Holy Rosary Church in Portugal Cove-St. Philips, NL. Photo from Facebook

Vatican dicastery overturns St. John’s church closure

  • March 5, 2024

The Catholics of Portugal Cove-St. Philips, NL, who felt “betrayed” by the Archdiocese of St. John’s closing of Holy Rosary Church in October 2022 have attained a “moral victory” and a potential pathway to reopening their beloved church. 

Ed Martin, procurator of an appeal filed against the Archdiocese after their parish closed despite the community rallying to save it, opened a letter Feb. 21 revealing the Vatican’s Dicastery for the Clergy had overturned Archbishop Peter Hundt’s decision to close Holy Rosary and relegate it to profane use.

“Thankfully, someone at the Vatican decided to take a look,” said Martin. “Once they saw (our case), they realized proper canonical procedure wasn’t followed. As I’ve learned, there is a very specific process to close a parish. They clearly stated it was not followed. The other thing they do say (in the letter) is the archdiocese doesn’t have the right, in the words of the Vatican, ‘to usurp the finances of Holy Rosary Parish to take care of their financial problems.’ ”

Martin said his “heart started racing” when he saw the envelope addressed to him from the nuncio.

“I knew that it was something important,” said Martin. “I started trying to read it, and it was legalistic. So, what you do when you have a 10- or 12-page document is go right to the last page. I read it and thought, ‘this sounds like we’ve won.’ I called the canon lawyer and read her the last paragraph. She gave a little bit of a pause, then said, ‘you’ve won.’ ”

Martin has sought a meeting with Hundt to discuss the next steps. In a statement to The Catholic Register, Hundt declined to shed light on his next move. He wrote, “as this decree has only recently been received, it will need to be reviewed and analyzed with legal counsel before any further comment can be provided.”

Holy Rosary was among the dozens of properties on the selling block after the Roman Catholic Episcopal Corporation filed for bankruptcy in December 2021. The properties were sold to pay victims of physical and sexual abuse at the infamous Mount Cashel Orphanage in the 1940s, ’50s and ’60s. Earlier that year, the Supreme Court of Canada upheld the Court of Appeal of Newfoundland and Labrador’s decision to declare the Archdiocese vicariously liable for the atrocities perpetrated at the institution operated by the Christian Brothers of Ireland. In 2011, the Irish Christian Brothers filed for Chapter 11 bankruptcy in the United States.

Under the supervision of court-appointed monitor Ernst & Young, a tender process commenced in March 2022. Many congregations soon launched campaigns to save their houses of worship. Stakeholders throughout the Archdiocese heard Hundt say at the outset that he would not interfere with parishioners trying to save their church. However, on May 18 that year, Hundt emailed Holy Rosary to state that even if the community went forward with its fundraising, there would be no guarantee he would assign a priest to Portugal Cove-St. Philips.

Undeterred, parishioners kept their crusade in motion and accrued the capital for a competitive bid within six weeks. They made this happen by brokering a deal with the Portugal Cove-St. Philips Chamber of Commerce: They would divide the parcel of land around the parish in half. The smaller portion containing the then 107-year-old church would go to Holy Rosary, and the business leaders would develop the larger segment into a cultural centre.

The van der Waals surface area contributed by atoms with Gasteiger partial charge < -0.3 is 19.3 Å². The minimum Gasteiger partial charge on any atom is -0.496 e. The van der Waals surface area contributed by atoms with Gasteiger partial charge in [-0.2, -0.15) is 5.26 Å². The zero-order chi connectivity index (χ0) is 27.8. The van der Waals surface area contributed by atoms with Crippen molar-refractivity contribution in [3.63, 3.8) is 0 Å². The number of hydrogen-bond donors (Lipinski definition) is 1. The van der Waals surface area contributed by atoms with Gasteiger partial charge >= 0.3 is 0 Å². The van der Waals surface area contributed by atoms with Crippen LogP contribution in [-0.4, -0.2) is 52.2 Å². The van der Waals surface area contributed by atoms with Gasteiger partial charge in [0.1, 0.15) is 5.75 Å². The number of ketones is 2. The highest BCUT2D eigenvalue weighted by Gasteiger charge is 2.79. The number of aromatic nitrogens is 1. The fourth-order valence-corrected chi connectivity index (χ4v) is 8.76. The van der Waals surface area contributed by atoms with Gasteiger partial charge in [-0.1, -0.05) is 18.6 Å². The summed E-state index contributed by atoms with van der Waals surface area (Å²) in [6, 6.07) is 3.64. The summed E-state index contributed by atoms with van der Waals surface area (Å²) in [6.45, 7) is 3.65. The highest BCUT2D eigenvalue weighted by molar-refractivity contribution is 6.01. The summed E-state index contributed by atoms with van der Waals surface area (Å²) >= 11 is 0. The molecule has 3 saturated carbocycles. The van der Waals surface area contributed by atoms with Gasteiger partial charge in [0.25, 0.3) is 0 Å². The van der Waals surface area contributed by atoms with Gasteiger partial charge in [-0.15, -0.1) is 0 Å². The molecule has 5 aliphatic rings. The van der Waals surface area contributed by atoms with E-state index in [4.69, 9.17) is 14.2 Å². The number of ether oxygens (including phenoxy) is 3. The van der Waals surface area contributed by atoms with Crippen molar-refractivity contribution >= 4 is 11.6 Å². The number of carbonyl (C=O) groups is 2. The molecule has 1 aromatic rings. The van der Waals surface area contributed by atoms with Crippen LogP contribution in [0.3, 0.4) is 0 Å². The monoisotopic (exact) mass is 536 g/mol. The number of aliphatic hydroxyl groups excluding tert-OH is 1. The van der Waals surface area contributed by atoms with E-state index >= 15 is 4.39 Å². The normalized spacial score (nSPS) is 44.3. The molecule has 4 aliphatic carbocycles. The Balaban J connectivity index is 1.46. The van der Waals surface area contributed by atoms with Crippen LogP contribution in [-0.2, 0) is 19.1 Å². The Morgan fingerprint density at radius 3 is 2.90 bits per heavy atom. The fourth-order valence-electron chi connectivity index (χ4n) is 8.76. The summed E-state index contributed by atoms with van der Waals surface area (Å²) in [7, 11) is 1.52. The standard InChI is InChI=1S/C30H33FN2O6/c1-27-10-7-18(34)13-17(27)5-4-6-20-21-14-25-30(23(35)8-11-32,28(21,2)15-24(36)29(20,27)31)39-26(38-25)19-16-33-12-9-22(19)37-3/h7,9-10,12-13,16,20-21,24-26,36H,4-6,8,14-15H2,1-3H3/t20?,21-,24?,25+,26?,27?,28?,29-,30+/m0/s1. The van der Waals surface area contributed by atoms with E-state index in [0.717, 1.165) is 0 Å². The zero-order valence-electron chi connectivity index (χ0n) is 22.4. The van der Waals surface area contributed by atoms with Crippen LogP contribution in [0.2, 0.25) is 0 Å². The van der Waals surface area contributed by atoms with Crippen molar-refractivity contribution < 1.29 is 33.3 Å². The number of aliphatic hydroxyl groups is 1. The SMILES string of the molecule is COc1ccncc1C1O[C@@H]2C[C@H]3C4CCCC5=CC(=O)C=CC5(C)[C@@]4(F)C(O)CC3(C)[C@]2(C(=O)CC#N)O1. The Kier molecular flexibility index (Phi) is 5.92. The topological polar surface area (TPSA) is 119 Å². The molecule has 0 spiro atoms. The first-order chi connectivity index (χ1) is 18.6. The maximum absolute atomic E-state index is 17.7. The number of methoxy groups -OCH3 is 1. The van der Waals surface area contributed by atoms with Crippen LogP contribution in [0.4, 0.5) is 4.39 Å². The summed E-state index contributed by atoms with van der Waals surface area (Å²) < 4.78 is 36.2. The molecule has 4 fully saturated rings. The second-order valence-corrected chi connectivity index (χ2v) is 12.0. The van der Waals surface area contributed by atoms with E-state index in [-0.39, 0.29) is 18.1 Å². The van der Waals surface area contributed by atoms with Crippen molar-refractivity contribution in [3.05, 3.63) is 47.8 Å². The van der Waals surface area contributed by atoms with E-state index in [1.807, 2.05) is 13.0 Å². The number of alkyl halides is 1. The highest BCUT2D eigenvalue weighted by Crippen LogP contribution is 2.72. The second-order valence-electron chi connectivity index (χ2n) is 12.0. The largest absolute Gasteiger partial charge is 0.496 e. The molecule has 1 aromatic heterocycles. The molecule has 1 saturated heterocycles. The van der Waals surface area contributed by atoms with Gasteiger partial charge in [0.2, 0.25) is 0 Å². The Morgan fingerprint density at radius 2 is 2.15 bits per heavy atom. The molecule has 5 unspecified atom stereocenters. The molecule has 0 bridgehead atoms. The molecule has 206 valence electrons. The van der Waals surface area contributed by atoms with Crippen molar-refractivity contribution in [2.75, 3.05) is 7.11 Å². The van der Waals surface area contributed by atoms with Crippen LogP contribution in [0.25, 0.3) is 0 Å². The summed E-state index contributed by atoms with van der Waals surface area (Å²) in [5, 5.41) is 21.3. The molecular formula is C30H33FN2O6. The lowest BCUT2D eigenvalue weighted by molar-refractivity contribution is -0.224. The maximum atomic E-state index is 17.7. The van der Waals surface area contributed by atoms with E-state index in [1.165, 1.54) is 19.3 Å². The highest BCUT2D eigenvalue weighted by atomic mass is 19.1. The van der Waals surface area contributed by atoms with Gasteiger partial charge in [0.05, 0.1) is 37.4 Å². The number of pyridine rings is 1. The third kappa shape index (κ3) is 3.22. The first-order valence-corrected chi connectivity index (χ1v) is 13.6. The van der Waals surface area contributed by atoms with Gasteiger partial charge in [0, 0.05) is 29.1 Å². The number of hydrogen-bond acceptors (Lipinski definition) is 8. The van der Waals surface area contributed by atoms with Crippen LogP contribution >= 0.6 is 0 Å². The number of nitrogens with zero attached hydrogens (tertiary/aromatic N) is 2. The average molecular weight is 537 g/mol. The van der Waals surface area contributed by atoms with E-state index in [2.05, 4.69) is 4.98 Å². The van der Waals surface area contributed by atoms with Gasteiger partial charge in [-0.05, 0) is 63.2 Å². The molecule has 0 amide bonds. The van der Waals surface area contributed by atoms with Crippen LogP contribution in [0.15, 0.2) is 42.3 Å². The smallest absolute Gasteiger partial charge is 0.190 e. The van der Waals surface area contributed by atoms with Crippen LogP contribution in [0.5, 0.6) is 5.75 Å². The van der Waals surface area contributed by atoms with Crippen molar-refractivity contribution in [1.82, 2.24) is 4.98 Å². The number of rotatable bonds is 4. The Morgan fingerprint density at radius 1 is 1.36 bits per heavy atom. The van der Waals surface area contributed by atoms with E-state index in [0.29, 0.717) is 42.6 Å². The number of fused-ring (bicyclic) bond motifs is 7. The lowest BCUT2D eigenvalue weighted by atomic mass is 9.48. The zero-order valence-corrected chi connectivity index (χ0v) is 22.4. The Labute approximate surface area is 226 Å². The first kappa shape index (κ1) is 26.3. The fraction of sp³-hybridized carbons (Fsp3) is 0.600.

In mid-June, Ernst & Young informed the parish that its bid was successful. Holy Rosary was then encouraged to establish a corporation and apply for charitable status.

Seeking help to draft the articles of incorporation for a Roman Catholic Church, Martin and other members of the Holy Rosary team sought a meeting with Hundt. During the sit-down on Aug. 23, the Archbishop informed the group he would not provide them with a priest. Ultimately, Holy Rosary was merged with Holy Trinity Parish in Torbay, which is 20 minutes away. 

Many parishioners refused to attend the final Mass at Holy Rosary, presided over by Hundt. 

Martin and other parishioners were determined not to take this closure lying down. With the support of a canon lawyer, who wishes to remain anonymous, Martin went back and forth with the Vatican throughout 2023. The dicastery officially overruled Hundt this past January. The verdict then had to be approved by the nuncio. 

Martin said the Catholics who live in Portugal Cove-St. Philips (80 regularly attended Mass before the pandemic, 50 during), a rural seashore town with over 8,000 residents, are “very surprised” by this turn of events. 

“Unfortunately, a lot of people had given up hope,” said Martin. “It took a long time, 16 months. One guy I spoke to was in tears. This guy would drive down to the church just to sit in the parking lot to look at it. That is how attached he was to (Holy Rosary). Other people are still angry. Some are overjoyed. There is a real mix of emotions.

“There are two levels to this (ruling),” continued Martin. “First of all, the Vatican has vindicated what we felt. Whatever happens from here, there is kind of a moral victory, shall we say. But really what we want to see is the parish reopening. I am cautiously optimistic. The Vatican is direct and clear in what they’re saying.”

Hundt may challenge the ruling, or he could choose to abide by the Dicastery for the Clergy’s decision and assign a priest to Holy Rosary Church. Martin said Portugal Cove-St. Philips would be content with one Mass every Sunday. 

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